The Bulletin Oregon’s lawmakers will have more than enough to keep them busy next year. They must balance the state’s budget and work to relieve government of the terrible and growing burden imposed by the state’s public employees retirement plan. And, topping this region’s list of critical issues is the bonding authority necessary to allow OSU-Cascades to expand to a four-year college.
Tim Knopp, the Republican candidate for state Senate District 27, has hands-on experience with all those problems. His opponent, Geri Hauser, does not.
Knopp was the state representative who crafted much of the last serious round of Public Employees Retirement System reforms back in 2003. Some of what was approved then was later overturned by the courts, but his knowledge of the system will be invaluable next year. Moreover, he has concrete suggestions for reform that will, he believes, pass judicial muster.
Hauser has neither.
Knopp also knows the challenge that comes with balancing the state’s budget during tough economic times. The 2003 PERS reforms were prompted in part by a sluggish economy, and balancing the state’s budget in the 2001-03 biennium required five special sessions. It also required across-the-aisle cooperation, of which Knopp was a part.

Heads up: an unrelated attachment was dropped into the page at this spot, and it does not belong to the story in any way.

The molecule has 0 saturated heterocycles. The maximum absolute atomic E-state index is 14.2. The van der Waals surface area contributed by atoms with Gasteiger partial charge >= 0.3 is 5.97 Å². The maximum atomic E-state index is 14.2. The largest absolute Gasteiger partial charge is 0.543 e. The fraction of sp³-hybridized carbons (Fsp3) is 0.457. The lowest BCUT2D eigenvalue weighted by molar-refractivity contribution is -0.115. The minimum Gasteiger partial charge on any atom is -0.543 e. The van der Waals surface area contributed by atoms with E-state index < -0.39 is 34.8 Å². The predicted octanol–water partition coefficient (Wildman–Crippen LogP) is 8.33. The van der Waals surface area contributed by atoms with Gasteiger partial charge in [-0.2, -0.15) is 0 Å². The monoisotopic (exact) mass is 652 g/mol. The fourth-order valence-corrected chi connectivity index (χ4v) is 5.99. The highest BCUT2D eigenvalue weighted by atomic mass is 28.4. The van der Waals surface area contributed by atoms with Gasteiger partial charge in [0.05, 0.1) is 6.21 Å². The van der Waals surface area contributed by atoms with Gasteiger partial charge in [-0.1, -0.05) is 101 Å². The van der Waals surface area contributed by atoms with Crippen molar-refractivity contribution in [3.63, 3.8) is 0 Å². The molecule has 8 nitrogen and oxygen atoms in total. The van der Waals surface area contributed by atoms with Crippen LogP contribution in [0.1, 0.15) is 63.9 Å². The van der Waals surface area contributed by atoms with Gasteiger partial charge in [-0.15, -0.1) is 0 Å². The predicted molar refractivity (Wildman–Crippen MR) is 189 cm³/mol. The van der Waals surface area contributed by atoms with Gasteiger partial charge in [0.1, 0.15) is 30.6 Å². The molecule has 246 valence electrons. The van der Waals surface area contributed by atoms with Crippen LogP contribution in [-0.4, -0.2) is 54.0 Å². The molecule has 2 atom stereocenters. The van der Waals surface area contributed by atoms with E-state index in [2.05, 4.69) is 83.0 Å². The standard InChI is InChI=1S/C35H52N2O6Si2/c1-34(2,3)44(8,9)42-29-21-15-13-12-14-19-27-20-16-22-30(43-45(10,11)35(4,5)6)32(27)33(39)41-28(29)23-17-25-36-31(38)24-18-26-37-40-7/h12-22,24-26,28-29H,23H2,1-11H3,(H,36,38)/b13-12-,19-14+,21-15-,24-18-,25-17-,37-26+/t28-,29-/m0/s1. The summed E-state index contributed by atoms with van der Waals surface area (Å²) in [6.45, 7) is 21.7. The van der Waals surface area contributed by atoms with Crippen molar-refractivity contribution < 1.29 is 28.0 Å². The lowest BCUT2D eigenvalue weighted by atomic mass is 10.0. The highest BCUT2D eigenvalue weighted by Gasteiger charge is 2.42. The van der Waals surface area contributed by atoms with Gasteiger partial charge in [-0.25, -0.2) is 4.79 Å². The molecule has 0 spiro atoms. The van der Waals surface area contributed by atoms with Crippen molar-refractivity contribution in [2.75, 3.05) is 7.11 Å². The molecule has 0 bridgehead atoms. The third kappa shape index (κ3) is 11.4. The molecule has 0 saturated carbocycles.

Hauser has never worked on a state budget.
Finally, Knopp was an early and forceful advocate for what became the OSU-Cascades branch campus, joining the late Ben Westlund’s effort to assure that economic uncertainty did not bring an end to what was, at the time, an experiment in something new. Between them, they bought the campus time to establish itself as a vital part of Oregon higher education.
Hauser supports the campus, though she has no experience in getting the finances it needs to thrive.
Knopp is the only candidate in the Senate District 27 race with the experience to accomplish what must be accomplished next year. That’s a sound reason to send him to Salem.